June 24, 2021

by a NASCAR fanatic - not affiliated with NASCAR

When NASCAR announced that it was adding stages to its races for 2017, social media blew up and most of the reaction at first was negative.

Some called it a gimmick, others said it made NASCAR like the WWE, they would never, ever watch another race, blah, blah, blah.

Well, guess what?

Despite the skeptics and the haters, stage racing worked and it worked well, accomplishing two critical objectives: 1. Giving drivers an incentive to race hard in the first half of the race; and 2. Because of No. 1, making the show a lot more interesting for the fans who watch from the grandstands and on TV.

And it also brought strategy into play as teams had to figure out which was more important in any given race, piling up stage points or positioning themselves for the end of the race?

Now that fans have seen and gotten used to stage racing, the reception is generally much more favorable, which it should be: It’s added another level of entertainment to the racing and after all, shouldn’t the racing be entertaining?

I bring this up now because earlier today it was announced that the Coca-Cola 600 at Charlotte Motor Speedway will now have four stages of 100 laps each, instead of just three.

To me, the addition of a fourth stage for the Coca-Cola 600 is a no-brainer.

Let’s be blunt here: In its own way, the 600 is a novelty race. Yes, it’s a points-paying race, unlike the Monster Energy All-Star Race, but it’s a novelty race just the same. There’s no real reason it needs to be 600 miles long, other than to differentiate itself from the other races on the schedule.

Given that the race is unique, why not treat it like it’s unique?

coca-cola 600 aerial

We’ve already seen that stage racing works. So why not add another stage to NASCAR’s longest race? It just makes sense. It will make the race more entertaining, just like it has at every track from Daytona to Kansas so far.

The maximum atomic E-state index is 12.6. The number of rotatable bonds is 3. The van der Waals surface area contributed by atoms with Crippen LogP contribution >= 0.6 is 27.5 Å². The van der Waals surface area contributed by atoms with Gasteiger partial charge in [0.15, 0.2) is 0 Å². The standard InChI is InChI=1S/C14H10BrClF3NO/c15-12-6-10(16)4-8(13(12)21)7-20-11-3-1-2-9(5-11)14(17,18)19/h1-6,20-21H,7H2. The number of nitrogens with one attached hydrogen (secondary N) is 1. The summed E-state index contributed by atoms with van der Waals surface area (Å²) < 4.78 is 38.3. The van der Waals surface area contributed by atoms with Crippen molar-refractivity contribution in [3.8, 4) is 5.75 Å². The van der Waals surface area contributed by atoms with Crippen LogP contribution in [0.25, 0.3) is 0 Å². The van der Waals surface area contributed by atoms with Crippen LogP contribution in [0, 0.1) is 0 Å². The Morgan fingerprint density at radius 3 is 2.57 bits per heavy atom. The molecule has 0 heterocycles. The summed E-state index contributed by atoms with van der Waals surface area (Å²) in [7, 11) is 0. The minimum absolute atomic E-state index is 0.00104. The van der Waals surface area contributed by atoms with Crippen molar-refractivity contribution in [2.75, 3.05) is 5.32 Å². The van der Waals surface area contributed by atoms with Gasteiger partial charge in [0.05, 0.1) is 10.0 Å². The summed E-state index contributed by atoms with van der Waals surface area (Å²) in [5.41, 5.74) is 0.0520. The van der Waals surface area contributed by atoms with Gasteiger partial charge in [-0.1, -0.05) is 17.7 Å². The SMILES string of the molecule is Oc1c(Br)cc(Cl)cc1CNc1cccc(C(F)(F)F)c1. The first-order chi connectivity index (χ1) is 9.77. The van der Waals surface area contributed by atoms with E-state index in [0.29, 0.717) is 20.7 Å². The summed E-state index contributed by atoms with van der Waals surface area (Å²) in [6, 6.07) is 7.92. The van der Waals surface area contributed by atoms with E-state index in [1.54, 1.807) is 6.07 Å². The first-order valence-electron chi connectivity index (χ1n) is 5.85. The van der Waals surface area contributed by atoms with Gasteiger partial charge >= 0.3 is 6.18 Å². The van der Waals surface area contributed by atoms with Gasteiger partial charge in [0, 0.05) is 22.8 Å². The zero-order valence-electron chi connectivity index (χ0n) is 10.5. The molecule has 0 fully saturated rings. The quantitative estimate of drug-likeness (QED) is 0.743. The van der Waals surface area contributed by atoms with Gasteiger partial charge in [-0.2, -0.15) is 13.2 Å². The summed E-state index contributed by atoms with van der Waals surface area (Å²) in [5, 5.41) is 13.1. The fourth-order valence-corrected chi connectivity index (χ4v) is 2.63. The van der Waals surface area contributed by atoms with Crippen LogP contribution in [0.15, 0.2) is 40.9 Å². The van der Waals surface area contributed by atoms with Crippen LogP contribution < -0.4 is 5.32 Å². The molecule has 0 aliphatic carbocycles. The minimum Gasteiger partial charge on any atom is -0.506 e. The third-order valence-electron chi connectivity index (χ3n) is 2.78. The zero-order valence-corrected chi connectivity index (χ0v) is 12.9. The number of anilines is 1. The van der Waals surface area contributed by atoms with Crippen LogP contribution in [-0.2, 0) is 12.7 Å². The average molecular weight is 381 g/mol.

Some will doubtless make the argument that NASCAR shouldn’t change the rules in the middle of the season.

Well, NASCAR already changes the rules in midseason.

In recent years, we’ve seen them try different aero packages in points races during the season.

We get rule book changes on a near-weekly basis and have for years. This is nothing new.

Others will complain that this race no offers the potential to pay more points than any other race in NASCAR, which is true. The addition of an extra stage means there are now an addition 10 regular-season points and one playoff point up for grabs.

In the big picture, that’s not going to mean much in the standings.

We’re 11 races into the 26-race Monster Energy NASCAR Cup Series season, and the gap from first place Kyle Larson (475 points) to 10th-place Clint Bowyer (317) is 138 points. And as more races get run, that gap likely will only widen.

I would be well and truly shocked if any driver did or didn’t make it into the playoffs because there are 10 more points available in this race.

Let’s do the math: There are 26 regular-season Cup races. If they all paid points for the first two stages in each race, drivers would have the change to earn stage points 52 times (26 races x 2 stages). Now, they can earn stage points 53 times (25 races x 2 stages + 1 race x 3 stages).

Do you really think that’s going to change who gets in to the playoffs or who will advance?

No, it almost certainly won’t.

So, let’s do this and make NASCAR’s longest night of racing become a little more interesting.

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